Nope, nothing. Not even a little stubble.

While I am grateful for my inability to grow facial hair, I would like to do something for November. November is like the middle child at the kids’ table these days. People pass it over as a bump in the calendar between Halloween and Christmas.

We do have a major holiday this month, folks. A holiday feared by many a turkey down on the farm. As much as Americans love to do two things—gossip and eat—you’d think that Thanksgiving would get more respect. Alas, it’s become a day to scarf down a big meal…after which the men fall asleep after watching football and the women get a jump-start on Black Friday at 3:00 p.m. on Thanksgiving Thursday.

Friday Shoppers GIF
I stand corrected. I see a few men.

I’m proposing No-Share November…or, more specifically, No-Overshare November.

You see, I’ve been on a reduced social media diet lately, and I’ve quite enjoyed it. I don’t have to snap photos of breakfast to prove that it once existed or come up with the perfect selfie to prove that I had one good hair day out of the past three decades (give or take).

Brene Brown wrote, “Vulnerability is about sharing our feelings and our experiences with people who have earned the right to hear them.” I think it’s a good thing to limit some of the things we choose to share with the world, since very little is sacred anymore. I have a pretty big list of Facebook friends, but I don’t necessarily want to share my innermost thoughts and feelings with ALL of them. They wouldn’t be innermost anymore if I did, anyway.

stupid weird face GIF

The irony is that I wouldn’t mind at all if you shared this post. (Click the button. Click it. Go on. You can do it.) I just think everyone could benefit from stepping away from the screens for a few extra minutes to take in the WORLD without having to prove that you were somehow “better” than the next person.

Just some food (for thought) for this little upcoming November holiday. You know, the one that’s (turkey) sandwiched between two other biggies.  It deserves its (just) desserts.

An Adventure: Moving Experiences

This is going to be a very, VERY quick post to let you know that a) I haven’t dropped off the map, and b) the reason I haven’t posted lately is because I couldn’t find half of my stuff or take time to surf the internets because I just MOVED!

I suppose I should have used boxing gloves. Get it? HA! I crack myself up…

Yep, plenty of things have gone wrong so far, but I found some of the important stuff–toilet paper and the cable outlets. (That sounded weird. Have I mentioned sleep deprivation as a side effect of moving?)

So, stay tuned for future updates as I unbox more stuff that I need to have in order to function. (Where in the world are my paper towels? Oh, right. Bedroom closet. Next to the electric bug zapper. Right where they should be. Yikes…)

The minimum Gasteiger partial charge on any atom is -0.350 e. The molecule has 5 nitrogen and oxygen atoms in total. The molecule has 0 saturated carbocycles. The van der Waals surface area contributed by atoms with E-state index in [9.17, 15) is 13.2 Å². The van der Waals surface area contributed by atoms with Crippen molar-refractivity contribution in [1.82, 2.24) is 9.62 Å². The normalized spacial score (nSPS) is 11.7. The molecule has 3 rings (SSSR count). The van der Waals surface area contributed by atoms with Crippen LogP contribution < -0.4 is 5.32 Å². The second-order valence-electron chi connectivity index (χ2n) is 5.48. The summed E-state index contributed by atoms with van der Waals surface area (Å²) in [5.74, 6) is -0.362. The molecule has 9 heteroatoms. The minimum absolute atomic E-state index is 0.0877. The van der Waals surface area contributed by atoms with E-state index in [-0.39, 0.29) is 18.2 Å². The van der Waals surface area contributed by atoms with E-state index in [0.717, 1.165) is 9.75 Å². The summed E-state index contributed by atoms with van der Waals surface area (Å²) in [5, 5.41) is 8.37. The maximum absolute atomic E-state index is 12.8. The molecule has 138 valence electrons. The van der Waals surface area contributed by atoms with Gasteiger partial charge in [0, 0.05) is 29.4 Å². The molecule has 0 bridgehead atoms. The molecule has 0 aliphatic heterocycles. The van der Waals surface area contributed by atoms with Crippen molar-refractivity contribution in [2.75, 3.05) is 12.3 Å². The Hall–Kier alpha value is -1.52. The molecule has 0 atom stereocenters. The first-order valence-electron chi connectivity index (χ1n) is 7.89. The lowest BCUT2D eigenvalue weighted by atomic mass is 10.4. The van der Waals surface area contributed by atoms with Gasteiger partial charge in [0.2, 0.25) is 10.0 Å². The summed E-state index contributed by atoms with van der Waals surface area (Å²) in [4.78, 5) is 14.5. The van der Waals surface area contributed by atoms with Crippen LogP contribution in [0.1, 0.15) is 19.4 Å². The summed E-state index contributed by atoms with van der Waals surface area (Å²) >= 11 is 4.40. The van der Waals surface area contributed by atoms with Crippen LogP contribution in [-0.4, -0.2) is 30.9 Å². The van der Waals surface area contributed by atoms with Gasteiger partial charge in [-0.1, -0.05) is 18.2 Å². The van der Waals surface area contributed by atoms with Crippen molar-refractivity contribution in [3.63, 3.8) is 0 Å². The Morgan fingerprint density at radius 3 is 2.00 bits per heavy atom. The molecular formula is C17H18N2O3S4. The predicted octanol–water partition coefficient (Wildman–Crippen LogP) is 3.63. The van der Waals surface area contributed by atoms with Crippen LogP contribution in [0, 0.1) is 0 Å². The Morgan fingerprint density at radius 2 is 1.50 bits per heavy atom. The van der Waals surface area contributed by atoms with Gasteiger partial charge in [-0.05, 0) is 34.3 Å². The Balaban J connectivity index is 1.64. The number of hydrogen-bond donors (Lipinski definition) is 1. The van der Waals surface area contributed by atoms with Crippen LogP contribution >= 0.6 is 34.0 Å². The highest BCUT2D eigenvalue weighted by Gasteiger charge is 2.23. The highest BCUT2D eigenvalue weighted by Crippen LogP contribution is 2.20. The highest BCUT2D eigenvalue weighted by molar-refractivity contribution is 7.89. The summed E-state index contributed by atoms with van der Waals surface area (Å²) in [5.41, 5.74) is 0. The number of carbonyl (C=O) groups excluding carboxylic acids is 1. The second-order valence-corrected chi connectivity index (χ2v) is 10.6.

An Observation: Nature Walkin’

It’s easy to take natural beauty for granted. As a photographer, however, I am always looking for a unique angle. Most of my photography comes from Arkansas, and The Natural State truly lives up to its nickname. The choices in a single setting are just as varied as the state’s geography itself. What kind of story do I want to tell with the picture? How can I frame this differently? Am I missing something?

Speaking of “missing something”…we go nature walkin’ ’round these here parts. The “g” on the end of the traditional pronunciation of “walking” is unnecessary in Arkansas. I guess it’s in the spirit of the pronunciation of the state name itself. You know…you drop the last letter when you say “Arkansas.” However, don’t you DARE try to spell it without the “s.” When it happens, it’s not pretty.

As seen in New Mexic.

Batesville, Arkansas is a very picturesque community. The historic homes downtown are postcard-perfect in many ways. The churches are equally as fascinating.

Late afternoon in September. Ahh.

Oh, and I did mention nature, so I suppose I should show you some nature. Batesville is situated along the White River–an excellent photography location for all of you shutterbugs out there.

Nice September day along the White River at Batesville, Arkansas.
Looking towards the bridge along the White River at Batesville, Arkansas.

Guess what?!? It’s also possible to find natural beauty in an urban setting, and a quick trip across the state line to Tennessee can offer up some great opportunities. The clouds in these photographs created some great backdrops for photography along the Mississippi River in Memphis, Tennessee.

Isolated storms, the bridge, a barge, and the Mississippi River. If you turn to your right from this vantage point, you’re looking directly into downtown Memphis.
Towering clouds over the Bass Pro Shops at the Pyramid in Memphis, Tennessee.

Of course, if you’re interested in really getting close to nature (in a controlled-ish sense), you should give a drive-thru safari a try. Yes, you can pay to let animals stick their tongues out at you as you cruise at a steady five miles-per-hour. But, the photography is fun…as long as the animals don’t try to eat your camera. I caught up with this rather tall giraffe in Alamo, Tennessee at the Tennessee Safari Park.

Oh, you makin’ fun of me? Well…you’re too tall. So haha. Enjoy getting rained on before anyone else does.

I suppose the drive-thru safari is more like nature drivin’, to be specific. Where are some of your favorite nature photography locations? Leave a comment!